Tuesday, 26 November 2013

Jo Myhill Project #3 Advent Calendar ....

Hi Everyone, Jo Myhill back again for my last post this month!

"I’ve wanted to make an heirloom re-usable advent calendar for ages and the idea of creating pockets that allow you to put either chocolate (yummy) or proverbs in really appealed."

I needed something big to accommodate all the pockets needed so a cork noticeboard was ideal. This one is 40cmx60cm.

I gave it a good coat of gesso all over the cork and the frame to give a base and tone down the cork.


On the actual wooden frame (front and sides) I added layers of Brown Shed to act as the base coat for the Crackle Glaze.


I smeared the Crackle Glaze on the front of the frame with my finger, it didn’t matter if it was a bit thick in places or didn’t cover all the Brown Shed as I was going to sand after the top coat as I wanted a very shabby look.


Once this was dry I mixed Nougat with a little bit of BrownShed. This made a slightly pinkier shade than I expected but it actually worked quite well.  I wanted a mixture of cracks so I varied the amount of paint I loaded on the brush and dabbed the paint on all the front of the frame.  Once this had dried I added the paint to the sides as well.


As I wanted to distress the frame more I took some sandpaper and sanded the frame in one movement rather than actually sanding as you would normally.  I also varied the pressure to remove more of the top layer in places where you might expect to see more decay.


Choose three 12”x12” toning papers to use on the cork. Cut the paper into 3” squares. 


Mark the centre of the cork board as this is where you’ll start sticking the squares down in a patchwork fashion.


I used watered down PVA to stick the squares down and also went over the top of the paper with the PVA to make sure the squares are really stuck down! I moved outwards to form a row across the board and then started to move up and down alternating the squares. At the edges there will be some overlap.

At the top and the bottom you’ll need to cut some of the 3” squares in half to fill in the gaps. Leave this to dry thoroughly.


To make the pockets I took some sheets of 12x12 Kraft paper and cut it to make six 4” x 6” pieces. On one of the long edges score along it at ½”. On the shorter edges score at 1¾” on either side.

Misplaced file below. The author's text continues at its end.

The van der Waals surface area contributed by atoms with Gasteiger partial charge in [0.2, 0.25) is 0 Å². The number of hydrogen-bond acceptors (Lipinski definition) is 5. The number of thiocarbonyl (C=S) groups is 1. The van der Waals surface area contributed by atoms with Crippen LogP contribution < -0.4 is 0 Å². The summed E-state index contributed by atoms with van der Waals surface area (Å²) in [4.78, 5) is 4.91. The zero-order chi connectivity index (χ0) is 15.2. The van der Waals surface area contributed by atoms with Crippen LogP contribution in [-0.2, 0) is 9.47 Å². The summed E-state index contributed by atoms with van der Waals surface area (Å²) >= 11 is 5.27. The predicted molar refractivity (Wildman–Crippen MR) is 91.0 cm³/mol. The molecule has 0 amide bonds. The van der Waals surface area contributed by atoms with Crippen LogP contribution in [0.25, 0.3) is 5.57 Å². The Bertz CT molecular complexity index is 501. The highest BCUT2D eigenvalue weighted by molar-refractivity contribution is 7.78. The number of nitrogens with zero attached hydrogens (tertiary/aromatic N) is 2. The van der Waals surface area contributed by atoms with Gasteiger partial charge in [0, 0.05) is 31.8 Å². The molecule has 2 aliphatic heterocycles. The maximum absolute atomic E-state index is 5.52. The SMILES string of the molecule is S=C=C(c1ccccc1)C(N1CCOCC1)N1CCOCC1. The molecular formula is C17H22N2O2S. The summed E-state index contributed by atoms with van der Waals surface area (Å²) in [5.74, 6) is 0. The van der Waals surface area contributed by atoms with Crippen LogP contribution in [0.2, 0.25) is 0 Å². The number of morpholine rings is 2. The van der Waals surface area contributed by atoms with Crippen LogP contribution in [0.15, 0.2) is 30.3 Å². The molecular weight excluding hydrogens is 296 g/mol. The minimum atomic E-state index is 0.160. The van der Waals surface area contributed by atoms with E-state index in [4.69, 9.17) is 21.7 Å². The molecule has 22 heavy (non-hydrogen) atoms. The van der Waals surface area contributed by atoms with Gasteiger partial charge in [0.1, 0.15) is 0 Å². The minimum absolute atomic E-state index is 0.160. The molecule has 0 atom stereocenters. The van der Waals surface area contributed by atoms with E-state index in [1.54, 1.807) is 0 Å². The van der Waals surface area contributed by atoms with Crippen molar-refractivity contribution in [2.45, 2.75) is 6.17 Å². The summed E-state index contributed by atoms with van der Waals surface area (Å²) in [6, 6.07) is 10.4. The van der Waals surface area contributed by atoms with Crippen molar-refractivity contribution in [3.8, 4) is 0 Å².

Following the picture cut away the excess card and fold the sides in and the bottom up to make a pocket.  I used double sided tape to seal the flaps. To sharpen the folds run your bone folder or something similar over them.


To decorate the pockets stamp the text stamp from Xmas Plate4 in Sepia Archival Ink on each one.


Then add an oblong of Claret paint on top of this.  I put a blob of paint on my craft and alongside it I added a small amount of water.  I dipped my brush in the water and then picked up a little bit of paint and painted an oblong moving the paint around with the brush, it doesn’t have to be neat.  As it’s a translucent paint it creates a wash over the text stamp. 


Once this is dry I added Brass Treasure Gold over the Claret wash. I didn’t want an opaque coverage so I didn’t load my brush up too much with Treasure Gold and scrubbed the Treasure Gold on. I use quite a stiff brush as I wanted to see some lines of the Treasure Gold and the Claret rather than an opaque solid layer.


Go back the cork board.  Mix together Nougat and Irish Cream and water, you want a consistency of single cream. Start adding the paint to the patchwork squares.  You want a really shabby look so move your brush vertically and then horizontally.  If it looks too wet mop up the excess with kitchen roll.  Keep adding layers until you are happy with the effect, not too much coverage you just want the background papers to peak through the paint.


Once this has dried add Vintage Photo Distress Ink all over the paint paying special attend to the edges of the squares. It looks a bit messy but as it dries it really adds to the shabby distressed look.  Flick the whole of the cork with water to react with the Distress Ink and create water spots.